The Harbor Springs Area Historical Society’s Board of Trustees and staff like to consider ourselves life-long learners. In this spirit we periodically hold training sessions to help us be the best stewards of Harbor Springs’ unique history. Recently, on August 11, the board and staff gathered for one of these sessions led by Pam Evans of the NorthSky Nonprofit Network.

The session highlighted new ways for the board and staff to tackle strategic planning, fundraising, educational outreach and more. From our morning session with Pam, we identified a short list of action items that the board will tackle when we’re back at the board table next week.

We were able to bring Pam to work with our board through funding from the Petoskey-Harbor Springs Area Community Foundation. With their support, we continue to grow as an organization and look forward to putting our new knowledge to work.



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"History is not just something that happened long ago and far away. History happens to all of us all the time. Local history brings history home, it touches your life, the life of your family, your neighborhood, your community."

-       Thomas J. Noel

The Harbor Springs Area Historical Society is thrilled to have been visited by a number of school groups this winter, from second to eighth grade! As the quote above suggests, connecting students to our local history, to their history, engages them in a way that textbooks often don't.

All of us here at the Historical Society are stewards of the history of this community and sharing that with local kids is an important part of our mission. We wanted to share a few moments from these school visits with you.

We have worked most closely with the fourth grade classes from Shay Elementary. Back in March they toured the museum and were given a special history lesson about inventor Ephraim Shay from Mr. Shay himself (portrayed by our costumed actor). The kids loved meeting Mr. Shay and bombarded him with all sorts of questions about his work on geared locomotives and about his time in Harbor Springs. The students then walked down to Mr. Shay's house, the Hexagon House, and got a tour of the building.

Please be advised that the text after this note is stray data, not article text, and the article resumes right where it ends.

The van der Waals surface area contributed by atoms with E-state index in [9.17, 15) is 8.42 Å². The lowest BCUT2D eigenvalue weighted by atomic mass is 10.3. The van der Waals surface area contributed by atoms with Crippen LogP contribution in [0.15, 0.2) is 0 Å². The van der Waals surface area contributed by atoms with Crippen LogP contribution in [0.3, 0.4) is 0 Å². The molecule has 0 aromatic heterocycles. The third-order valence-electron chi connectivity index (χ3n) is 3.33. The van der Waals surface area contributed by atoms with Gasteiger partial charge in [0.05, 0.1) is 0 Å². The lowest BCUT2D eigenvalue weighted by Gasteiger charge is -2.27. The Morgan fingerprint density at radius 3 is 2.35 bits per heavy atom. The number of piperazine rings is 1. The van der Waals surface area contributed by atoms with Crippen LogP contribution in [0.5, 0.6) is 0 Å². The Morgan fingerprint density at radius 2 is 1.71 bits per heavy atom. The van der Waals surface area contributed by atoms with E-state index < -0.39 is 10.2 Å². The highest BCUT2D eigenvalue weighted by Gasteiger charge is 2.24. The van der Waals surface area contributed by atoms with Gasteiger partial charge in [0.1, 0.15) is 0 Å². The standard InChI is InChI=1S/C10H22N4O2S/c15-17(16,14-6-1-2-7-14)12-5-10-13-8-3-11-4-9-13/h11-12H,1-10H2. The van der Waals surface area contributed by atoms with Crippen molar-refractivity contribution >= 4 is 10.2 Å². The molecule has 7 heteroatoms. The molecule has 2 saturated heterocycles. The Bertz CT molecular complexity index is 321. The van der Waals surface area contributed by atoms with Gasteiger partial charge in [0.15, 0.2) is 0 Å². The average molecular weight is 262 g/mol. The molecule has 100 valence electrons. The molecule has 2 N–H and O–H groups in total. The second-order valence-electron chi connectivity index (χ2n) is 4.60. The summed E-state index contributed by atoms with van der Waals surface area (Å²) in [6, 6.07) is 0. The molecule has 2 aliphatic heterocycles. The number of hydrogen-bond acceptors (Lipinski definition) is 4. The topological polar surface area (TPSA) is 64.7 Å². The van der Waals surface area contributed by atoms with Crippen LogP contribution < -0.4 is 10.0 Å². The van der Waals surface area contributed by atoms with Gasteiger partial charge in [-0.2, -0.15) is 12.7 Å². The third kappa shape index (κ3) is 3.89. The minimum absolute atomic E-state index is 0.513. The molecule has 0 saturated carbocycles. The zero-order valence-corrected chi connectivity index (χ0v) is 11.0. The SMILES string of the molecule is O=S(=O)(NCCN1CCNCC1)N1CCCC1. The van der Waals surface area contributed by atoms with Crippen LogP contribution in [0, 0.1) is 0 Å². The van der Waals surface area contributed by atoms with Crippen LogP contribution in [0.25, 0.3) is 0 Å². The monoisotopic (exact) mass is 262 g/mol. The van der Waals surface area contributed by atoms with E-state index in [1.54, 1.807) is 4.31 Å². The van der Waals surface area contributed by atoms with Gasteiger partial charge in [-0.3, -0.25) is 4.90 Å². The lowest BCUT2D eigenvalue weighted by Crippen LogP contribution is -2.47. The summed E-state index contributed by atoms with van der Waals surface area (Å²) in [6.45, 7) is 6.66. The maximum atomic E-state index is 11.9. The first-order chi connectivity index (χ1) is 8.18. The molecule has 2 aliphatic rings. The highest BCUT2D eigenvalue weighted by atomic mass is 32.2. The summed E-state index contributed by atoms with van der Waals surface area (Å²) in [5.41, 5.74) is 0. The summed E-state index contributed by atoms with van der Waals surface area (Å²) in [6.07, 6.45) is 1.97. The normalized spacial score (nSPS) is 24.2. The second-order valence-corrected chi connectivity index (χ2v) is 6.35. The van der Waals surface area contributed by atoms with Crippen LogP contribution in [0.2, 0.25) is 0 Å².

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The fourth grade classes were also treated to a special tour of the LIttle Traverse Lighthouse on Harbor Point. Not only did the students get to explore the lighthouse and its grounds but they also learned what life was like around 1900, exploring novel concepts like outdoor bathrooms and oil lamps.

As the fog rolled in off the harbor, the children got to see first hand how important the lighthouse and fog bell were for navigating ships. They also learned more about keeper Elizabeth Whitney Williams (portrayed by HSAHS staff member Beth Sylak) who was on hand to answer questions like "why are your sleeves so puffy?" and talk about William's life as a female lighthouse keeper. Despite a sudden downpour, the students had a great time. Thanks again to our dedicated volunteers and to the Harbor Point Association for making this local learning experience possible.